South Africa: Bo-Kaap - Report to Declare Area Heritage Site to Be Sent to Cape Town Council for Ratification

The report to declare Bo-Kaap a heritage protection overlay zone (HPOZ) has been finalised and will be sent to the City of Cape Town's council for approval on March 28.

The main purpose of an HPOZ is to prevent inappropriate development and alterations within an area of significant heritage value.

The City's next move will be determined by the council's decision after more than 2 000 submissions were received from the public.

In December, Arts and Culture Minister Nathi Mthethwa said a process to declare the area a heritage site had to begin early this year. The City of Cape Town responded to the directive from the minister and opened public comments on how to protect the community's heritage and character as developers clamoured for prime land in the suburb on the slopes of Signal Hill.

The announcement by Mthethwa followed years of concerns, protests and court challenges over the area being sold to developers for the construction of high-rise buildings.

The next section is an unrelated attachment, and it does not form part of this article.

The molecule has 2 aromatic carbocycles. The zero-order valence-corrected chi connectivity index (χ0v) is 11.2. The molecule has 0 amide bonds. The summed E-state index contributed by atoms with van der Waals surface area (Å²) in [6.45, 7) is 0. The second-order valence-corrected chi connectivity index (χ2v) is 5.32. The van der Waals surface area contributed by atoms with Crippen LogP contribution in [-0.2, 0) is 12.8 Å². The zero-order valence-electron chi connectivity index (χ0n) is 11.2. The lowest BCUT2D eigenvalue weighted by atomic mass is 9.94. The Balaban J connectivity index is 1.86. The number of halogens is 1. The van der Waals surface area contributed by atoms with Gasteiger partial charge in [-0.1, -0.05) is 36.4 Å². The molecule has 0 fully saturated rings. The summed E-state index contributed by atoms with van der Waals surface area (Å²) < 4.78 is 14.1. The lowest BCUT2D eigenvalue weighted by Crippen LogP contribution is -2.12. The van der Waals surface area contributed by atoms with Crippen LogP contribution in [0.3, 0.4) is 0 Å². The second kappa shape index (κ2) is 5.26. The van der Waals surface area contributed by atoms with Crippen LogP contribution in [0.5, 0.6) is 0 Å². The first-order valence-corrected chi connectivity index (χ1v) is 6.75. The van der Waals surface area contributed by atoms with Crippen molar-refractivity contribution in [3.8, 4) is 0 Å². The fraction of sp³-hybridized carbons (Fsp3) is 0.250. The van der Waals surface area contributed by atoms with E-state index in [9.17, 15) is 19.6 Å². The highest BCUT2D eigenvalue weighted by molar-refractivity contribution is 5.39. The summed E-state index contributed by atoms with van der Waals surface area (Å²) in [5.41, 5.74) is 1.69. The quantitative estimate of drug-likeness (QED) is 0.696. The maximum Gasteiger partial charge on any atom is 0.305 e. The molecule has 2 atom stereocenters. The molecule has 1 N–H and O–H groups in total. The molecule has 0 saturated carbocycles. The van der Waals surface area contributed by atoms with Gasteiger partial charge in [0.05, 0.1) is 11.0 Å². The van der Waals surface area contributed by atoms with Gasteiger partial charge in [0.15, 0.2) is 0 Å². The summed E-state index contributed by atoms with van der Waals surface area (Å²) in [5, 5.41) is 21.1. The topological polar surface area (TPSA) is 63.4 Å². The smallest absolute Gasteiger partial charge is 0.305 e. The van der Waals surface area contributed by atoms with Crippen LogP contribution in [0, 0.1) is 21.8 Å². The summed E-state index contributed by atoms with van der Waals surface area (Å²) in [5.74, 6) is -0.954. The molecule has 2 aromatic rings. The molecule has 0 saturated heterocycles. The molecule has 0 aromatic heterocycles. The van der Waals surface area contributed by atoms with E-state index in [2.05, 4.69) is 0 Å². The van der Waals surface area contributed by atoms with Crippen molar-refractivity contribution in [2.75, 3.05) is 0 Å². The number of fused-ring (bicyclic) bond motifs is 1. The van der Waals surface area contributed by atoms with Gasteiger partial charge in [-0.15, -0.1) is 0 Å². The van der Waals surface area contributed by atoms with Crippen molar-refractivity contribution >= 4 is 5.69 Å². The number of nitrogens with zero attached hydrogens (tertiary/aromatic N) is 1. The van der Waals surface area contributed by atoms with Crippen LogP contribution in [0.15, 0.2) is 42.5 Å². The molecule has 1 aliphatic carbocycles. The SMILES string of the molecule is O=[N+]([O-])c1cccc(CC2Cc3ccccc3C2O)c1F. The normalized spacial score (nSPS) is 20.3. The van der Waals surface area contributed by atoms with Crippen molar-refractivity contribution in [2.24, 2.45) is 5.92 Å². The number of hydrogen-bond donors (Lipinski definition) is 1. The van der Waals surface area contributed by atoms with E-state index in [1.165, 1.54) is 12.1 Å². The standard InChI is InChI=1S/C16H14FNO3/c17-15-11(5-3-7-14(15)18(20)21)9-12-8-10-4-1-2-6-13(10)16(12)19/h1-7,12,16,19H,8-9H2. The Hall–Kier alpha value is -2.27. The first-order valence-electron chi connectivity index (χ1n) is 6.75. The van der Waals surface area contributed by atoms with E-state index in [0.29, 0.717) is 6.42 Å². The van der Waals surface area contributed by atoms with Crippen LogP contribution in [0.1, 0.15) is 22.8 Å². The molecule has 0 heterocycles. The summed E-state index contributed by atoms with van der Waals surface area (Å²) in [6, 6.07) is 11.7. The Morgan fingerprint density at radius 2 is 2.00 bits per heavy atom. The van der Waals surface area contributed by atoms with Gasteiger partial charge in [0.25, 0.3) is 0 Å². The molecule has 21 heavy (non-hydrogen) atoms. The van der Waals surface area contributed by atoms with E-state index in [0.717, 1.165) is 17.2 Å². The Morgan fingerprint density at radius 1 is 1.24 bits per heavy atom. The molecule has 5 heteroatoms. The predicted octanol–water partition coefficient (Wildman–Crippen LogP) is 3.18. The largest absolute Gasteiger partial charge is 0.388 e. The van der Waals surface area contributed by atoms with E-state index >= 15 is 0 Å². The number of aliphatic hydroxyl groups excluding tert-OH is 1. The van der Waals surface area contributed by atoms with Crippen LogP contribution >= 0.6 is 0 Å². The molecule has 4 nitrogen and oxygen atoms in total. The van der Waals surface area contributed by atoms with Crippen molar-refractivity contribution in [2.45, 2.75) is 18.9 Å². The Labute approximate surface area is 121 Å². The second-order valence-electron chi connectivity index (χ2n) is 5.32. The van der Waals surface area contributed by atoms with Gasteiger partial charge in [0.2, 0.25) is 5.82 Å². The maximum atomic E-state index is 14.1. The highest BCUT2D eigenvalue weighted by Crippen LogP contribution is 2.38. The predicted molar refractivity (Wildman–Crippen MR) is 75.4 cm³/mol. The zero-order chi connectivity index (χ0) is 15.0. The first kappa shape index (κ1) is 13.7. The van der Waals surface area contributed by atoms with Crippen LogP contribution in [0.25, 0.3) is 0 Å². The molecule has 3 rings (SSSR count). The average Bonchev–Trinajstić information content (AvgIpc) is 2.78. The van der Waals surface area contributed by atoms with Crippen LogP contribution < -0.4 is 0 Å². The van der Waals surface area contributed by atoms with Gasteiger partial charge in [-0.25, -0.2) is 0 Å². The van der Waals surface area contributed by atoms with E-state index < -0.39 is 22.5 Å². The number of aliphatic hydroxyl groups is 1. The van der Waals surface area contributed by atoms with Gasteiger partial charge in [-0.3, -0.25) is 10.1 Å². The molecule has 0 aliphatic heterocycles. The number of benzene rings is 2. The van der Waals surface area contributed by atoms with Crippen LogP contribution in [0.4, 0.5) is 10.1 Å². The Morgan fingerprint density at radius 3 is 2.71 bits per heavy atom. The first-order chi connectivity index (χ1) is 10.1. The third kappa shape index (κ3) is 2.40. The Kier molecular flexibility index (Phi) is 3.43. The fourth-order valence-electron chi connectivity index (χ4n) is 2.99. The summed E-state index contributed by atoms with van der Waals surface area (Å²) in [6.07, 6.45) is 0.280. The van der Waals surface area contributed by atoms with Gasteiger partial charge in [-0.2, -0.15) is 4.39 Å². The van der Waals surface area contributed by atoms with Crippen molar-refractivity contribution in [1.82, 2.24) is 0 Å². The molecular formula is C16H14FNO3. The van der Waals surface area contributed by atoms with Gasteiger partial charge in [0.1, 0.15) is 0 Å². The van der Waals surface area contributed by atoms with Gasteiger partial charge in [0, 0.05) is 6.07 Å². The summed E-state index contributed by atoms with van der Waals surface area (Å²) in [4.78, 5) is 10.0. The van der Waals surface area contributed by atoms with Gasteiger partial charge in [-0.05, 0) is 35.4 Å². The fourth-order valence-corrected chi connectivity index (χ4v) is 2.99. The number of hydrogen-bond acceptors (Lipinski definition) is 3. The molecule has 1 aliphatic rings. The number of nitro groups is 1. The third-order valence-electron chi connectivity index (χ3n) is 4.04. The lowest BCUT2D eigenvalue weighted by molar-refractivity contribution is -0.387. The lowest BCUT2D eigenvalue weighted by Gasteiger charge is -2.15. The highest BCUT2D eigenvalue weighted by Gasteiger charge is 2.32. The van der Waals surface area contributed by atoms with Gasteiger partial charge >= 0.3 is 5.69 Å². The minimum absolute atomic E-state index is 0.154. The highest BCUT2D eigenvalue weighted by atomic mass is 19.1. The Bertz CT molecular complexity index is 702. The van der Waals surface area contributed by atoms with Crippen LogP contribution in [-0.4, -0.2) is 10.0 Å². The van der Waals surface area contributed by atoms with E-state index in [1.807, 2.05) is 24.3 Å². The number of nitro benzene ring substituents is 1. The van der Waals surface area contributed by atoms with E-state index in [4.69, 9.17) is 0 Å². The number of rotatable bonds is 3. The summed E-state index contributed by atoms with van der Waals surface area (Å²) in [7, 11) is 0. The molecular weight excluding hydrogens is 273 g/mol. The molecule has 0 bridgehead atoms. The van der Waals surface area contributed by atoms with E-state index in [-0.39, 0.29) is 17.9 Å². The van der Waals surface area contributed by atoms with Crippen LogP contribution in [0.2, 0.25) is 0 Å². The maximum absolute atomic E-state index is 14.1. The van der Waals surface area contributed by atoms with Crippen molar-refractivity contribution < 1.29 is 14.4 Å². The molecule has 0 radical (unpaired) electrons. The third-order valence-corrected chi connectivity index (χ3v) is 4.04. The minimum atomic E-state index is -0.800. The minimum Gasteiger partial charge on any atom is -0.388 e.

"The HPOZ for the Bo-Kaap will only become effective should council accept the report and agree with the proposal," said the City's member of the mayoral committee for spatial planning and environment, Marian Nieuwoudt.

"We've received 2 298 comments of which 2 271 are in support of the proposed HPOZ. The officials are still busy assessing the submissions, but I can confirm that at least 640 of the comments in support of the proposal were submitted by residents and affected parties from within the Bo-Kaap itself."

The proposed HPOZ for the Bo-Kaap extends to the Table Mountain National Park, and includes the northern green verges to the north-west of Strand Street as well as Buitengracht Street between the intersections with Carisbrook and Strand Street.

"The proposed HPOZ will have an impact on all of those who own property in the Bo-Kaap, in particular as it relates to new developments, restorations, and the maintenance and alteration of properties," added Nieuwoudt.

More than 600 privately owned properties in the Bo-Kaap will be affected by the City's proposed HPOZ.

The HPOZ also allows the City to impose conditions to the approval to ensure that the heritage value of the building or site is protected or enhanced.

Source: News24

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